First installment of a series of mini lessons I learn while growing into an actual full stack software engineer on the job. Today: Tailwind specificity and why overriding classes doesn't work.

The idea of this series is that I document and consolidate what I learn, by writing it out. Hopefully, it will also help out a few other people in the process.

First lesson is about Tailwind, the CSS-framework we work with at Crash (the company I work for).

Tailwind CSS is a highly customizable, low-level CSS framework that gives you all of the building blocks you need to build bespoke designs without any annoying opinionated styles you have to fight to override.

I already had a little experience with UI frameworks like Bootstrap and Bulma, but Tailwind works a little differently. Whereas other frameworks tend to come with a lot of default styling out of the box (like button and card classes), Tailwind only provides utility classes like text-lg and md:w-24.

The downside of this is obviously that you have to do a lot of the styling yourself, but the upside is that you don't have to battle your framework, fighting specificity wars to override default classes whenever you want custom styles – which, in the case of Crash is all the time.


I was building a new feature that required a button that was styled to look like a simple text link. So I imported our custom Button React Component and passed it the text option under the appearance prop, that was supposed to make it look like plain text. So far so good.

The only problem was that the way this Button with appearance='text' was styled, my button's text ended up exactly one pixel higher than all the actual links it was right next to.

So naturally, having experience with Bootstrap, Bulma and CSS in general, I tried to override the classes that caused this with specificity. But then I ran into the oddest problems: with some classes, this would work, but for others it wouldn't. 😧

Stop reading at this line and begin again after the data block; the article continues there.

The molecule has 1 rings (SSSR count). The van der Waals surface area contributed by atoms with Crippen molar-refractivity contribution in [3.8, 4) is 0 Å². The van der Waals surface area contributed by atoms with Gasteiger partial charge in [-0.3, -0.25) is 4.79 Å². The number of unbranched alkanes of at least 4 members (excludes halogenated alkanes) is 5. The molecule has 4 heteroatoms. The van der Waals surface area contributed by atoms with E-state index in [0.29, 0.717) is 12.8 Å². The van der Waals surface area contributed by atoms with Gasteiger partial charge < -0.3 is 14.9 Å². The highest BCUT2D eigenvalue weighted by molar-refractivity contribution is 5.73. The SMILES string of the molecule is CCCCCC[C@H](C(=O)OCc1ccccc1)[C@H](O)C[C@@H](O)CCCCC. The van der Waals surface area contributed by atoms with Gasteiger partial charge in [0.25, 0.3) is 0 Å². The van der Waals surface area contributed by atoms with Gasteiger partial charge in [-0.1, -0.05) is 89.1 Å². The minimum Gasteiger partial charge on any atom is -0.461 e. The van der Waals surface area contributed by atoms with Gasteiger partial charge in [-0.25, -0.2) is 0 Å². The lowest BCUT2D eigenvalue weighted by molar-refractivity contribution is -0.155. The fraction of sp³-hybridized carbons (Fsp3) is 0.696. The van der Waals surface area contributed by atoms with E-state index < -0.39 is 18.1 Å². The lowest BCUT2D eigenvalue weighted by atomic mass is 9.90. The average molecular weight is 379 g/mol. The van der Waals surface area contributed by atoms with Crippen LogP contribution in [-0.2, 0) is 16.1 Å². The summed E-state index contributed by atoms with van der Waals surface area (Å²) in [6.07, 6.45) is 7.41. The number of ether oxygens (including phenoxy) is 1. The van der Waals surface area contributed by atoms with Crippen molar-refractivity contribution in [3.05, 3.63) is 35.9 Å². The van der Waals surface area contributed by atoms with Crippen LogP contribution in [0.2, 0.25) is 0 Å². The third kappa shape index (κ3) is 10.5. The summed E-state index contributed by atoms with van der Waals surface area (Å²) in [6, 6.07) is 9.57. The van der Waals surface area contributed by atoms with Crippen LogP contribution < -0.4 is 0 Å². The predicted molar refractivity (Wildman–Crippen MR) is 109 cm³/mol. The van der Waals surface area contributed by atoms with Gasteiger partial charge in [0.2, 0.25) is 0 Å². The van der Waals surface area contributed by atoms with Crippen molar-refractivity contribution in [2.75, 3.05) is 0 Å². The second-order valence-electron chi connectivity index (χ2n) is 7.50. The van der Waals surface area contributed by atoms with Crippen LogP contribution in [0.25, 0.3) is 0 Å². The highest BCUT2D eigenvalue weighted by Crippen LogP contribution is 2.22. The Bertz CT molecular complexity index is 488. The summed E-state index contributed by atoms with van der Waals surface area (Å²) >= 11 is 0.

{showArchiveLink && (
           className="hover:underline leading-3 justify-center"
           onClick={() => archivePitch({ variables: { id: } 					})}
            Archive Pitch

I tried to find some common denominator, but I couldn't find out why, until our lead developer Dave explained it to me.


Trying to override classes with specificity doesn't work in Tailwind because all Tailwind's classes have a specificity of one. This means that the definition order determines which class wins out in the case of conflict: whichever one was defined later applies.

This explains why trying to override classes with other classes would work sometimes, but not all the time.

Rather than overriding classes with specificity, like you do in other frameworks, Tailwind actually forces you to actively remove classes in cases like this.

So that's what I ended up doing. I rewrote the Button component and its styles to account for a completely un-styled option, then imported that.

Although annoying in the moment, this behavior by Tailwind actually enforces good design patterns in this way, so it's a smarter idea for the long term.

Score 1 for Tailwind.